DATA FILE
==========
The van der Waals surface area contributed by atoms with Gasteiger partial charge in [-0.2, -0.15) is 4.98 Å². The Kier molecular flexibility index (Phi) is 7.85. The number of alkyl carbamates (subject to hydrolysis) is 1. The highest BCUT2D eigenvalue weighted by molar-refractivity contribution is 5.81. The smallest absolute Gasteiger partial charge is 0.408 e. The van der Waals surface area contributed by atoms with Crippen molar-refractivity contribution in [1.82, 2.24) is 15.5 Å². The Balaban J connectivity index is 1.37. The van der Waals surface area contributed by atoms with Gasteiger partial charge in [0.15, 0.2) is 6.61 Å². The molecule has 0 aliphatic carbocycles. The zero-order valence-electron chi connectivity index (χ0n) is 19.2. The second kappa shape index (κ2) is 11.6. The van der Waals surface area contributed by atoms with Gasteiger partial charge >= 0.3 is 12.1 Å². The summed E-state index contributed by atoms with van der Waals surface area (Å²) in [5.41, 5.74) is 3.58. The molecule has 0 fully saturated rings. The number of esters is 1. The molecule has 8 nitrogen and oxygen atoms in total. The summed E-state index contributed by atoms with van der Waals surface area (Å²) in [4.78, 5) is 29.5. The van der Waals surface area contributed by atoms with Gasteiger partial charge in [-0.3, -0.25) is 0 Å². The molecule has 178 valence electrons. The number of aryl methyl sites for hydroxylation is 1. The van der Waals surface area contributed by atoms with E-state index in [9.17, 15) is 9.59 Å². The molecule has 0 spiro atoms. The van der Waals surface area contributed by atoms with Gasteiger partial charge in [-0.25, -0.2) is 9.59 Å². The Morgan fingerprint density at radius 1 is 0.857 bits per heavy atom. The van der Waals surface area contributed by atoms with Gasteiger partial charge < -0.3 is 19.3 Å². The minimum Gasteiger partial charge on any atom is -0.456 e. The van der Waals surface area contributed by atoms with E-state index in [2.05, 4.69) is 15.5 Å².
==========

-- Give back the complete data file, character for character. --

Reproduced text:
The van der Waals surface area contributed by atoms with Gasteiger partial charge in [-0.2, -0.15) is 4.98 Å². The Kier molecular flexibility index (Phi) is 7.85. The number of alkyl carbamates (subject to hydrolysis) is 1. The highest BCUT2D eigenvalue weighted by molar-refractivity contribution is 5.81. The smallest absolute Gasteiger partial charge is 0.408 e. The van der Waals surface area contributed by atoms with Crippen molar-refractivity contribution in [1.82, 2.24) is 15.5 Å². The Balaban J connectivity index is 1.37. The van der Waals surface area contributed by atoms with Gasteiger partial charge in [0.15, 0.2) is 6.61 Å². The molecule has 0 aliphatic carbocycles. The zero-order valence-electron chi connectivity index (χ0n) is 19.2. The second kappa shape index (κ2) is 11.6. The van der Waals surface area contributed by atoms with Gasteiger partial charge >= 0.3 is 12.1 Å². The summed E-state index contributed by atoms with van der Waals surface area (Å²) in [5.41, 5.74) is 3.58. The molecule has 0 fully saturated rings. The number of esters is 1. The molecule has 8 nitrogen and oxygen atoms in total. The summed E-state index contributed by atoms with van der Waals surface area (Å²) in [4.78, 5) is 29.5. The van der Waals surface area contributed by atoms with Gasteiger partial charge in [-0.3, -0.25) is 0 Å². The molecule has 178 valence electrons. The number of aryl methyl sites for hydroxylation is 1. The van der Waals surface area contributed by atoms with E-state index in [9.17, 15) is 9.59 Å². The molecule has 0 spiro atoms. The van der Waals surface area contributed by atoms with Gasteiger partial charge in [-0.25, -0.2) is 9.59 Å². The Morgan fingerprint density at radius 1 is 0.857 bits per heavy atom. The van der Waals surface area contributed by atoms with Gasteiger partial charge < -0.3 is 19.3 Å². The minimum Gasteiger partial charge on any atom is -0.456 e. The van der Waals surface area contributed by atoms with E-state index in [2.05, 4.69) is 15.5 Å².